James Deen On Why Porn Stars Should Not Have To Wear Condoms

Photo: Courtesy of JamesDeen.com
The First Amendment protects many things, but not your right to condom-free porn. After years of back-and-forth, three judges from the U.S. Court of Appeals for the 9th Circuit ruled this week that requiring condoms does not “violate the industry’s First Amendment rights of free expression." So, all adult actors will be required to use condoms. While it might sound like a basic safety measure, the law has been attacked by everyone from porn stars to free-speech advocates.
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In 2012, 56% of L.A. voters approved Measure B, requiring condoms in all porn scenes including vaginal and/or anal sex. The law went through several rounds of appeals before Monday's decision. It's worth noting that porn is an estimated $13 billion a year industry, and the majority of it films in L.A.
Porn star James Deen has been an outspoken critic of the law. “It’s irritating that we’re still fighting sexual stigma as a culture, that people with no insight or knowledge about how the adult industry works would make these decisions for us,” Deen told us. “If people would think of us less as hookers with cameras in front of us and more as entertainers, people would see this a lot more clearly."
He also points out that the industry is safe and getting safer. "Remember that within the industry we haven’t had a single [heterosexual performer-to-performer] transmission of HIV in more than 10 years — safety protocols have only gotten better and stricter.”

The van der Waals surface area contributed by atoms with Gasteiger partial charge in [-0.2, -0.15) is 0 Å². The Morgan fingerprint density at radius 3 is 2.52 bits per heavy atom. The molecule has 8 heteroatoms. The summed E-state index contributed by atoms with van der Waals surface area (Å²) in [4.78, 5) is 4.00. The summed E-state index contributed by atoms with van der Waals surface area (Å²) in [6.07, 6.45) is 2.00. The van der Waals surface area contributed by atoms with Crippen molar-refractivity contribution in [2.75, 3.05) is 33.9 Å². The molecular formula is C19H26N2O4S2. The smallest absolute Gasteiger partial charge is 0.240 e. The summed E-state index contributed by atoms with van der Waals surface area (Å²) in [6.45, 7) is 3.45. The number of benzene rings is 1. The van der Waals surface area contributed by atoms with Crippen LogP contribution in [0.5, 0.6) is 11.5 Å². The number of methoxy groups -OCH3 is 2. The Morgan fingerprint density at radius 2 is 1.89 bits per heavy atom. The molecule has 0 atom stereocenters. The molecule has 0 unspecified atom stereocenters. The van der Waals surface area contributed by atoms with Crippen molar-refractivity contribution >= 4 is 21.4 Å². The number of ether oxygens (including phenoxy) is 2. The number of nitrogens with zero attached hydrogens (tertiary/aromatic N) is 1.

Those stats are technically correct, but the overall safety of the industry is a matter of debate. Last year, the entire porn industry shut down after several performers tested positive for HIV, though the porn industry lobby maintains those infections happened off-set or only in male-on-male scenes. According to the AIDS Healthcare Foundation, porn actors are 10 times more likely to contract an STI than the public at large.
Opponents of the condom law argue that it will just push the porn industry outside of L.A. — and that it will end up less regulated and less safe. “The industry will spread out, operating under the [state’s] standards instead of industry standards. [The measure] can only harm; it doesn't help,” Deen says. His prediction seems to be coming true: Since the condom law first started to come into play in 2012, the number of permits granted to shoot in Los Angeles county has plummeted, with 90% fewer permits requested. Diane Duke, the CEO of the Free Speech Coalition, also denounced the ruling on the Coalition’s blog: “We have spent the last two years fighting for the right of adult performers to make their own decisions about their bodies," she said. "Rather than protect adult performers, a condom mandate pushes a legal industry underground, where workers are less safe.”
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The industry also claims the measure inhibits filmmakers’ creative expression; it could prevent them from accurately portraying their vision of a fantasy world of carefree, condomless sex. Of course, the appeals court didn’t agree, stating that “films depicting condomless sex convey a particular message about sex in a world without [the risks of pregnancy and disease]... Whichever unique message plaintiffs might intend to convey by depicting condomless sex, it is unlikely that the viewers of adult films will understand that message."
The plaintiffs in the case are still “considering their options” on further measures to challenge the ruling.
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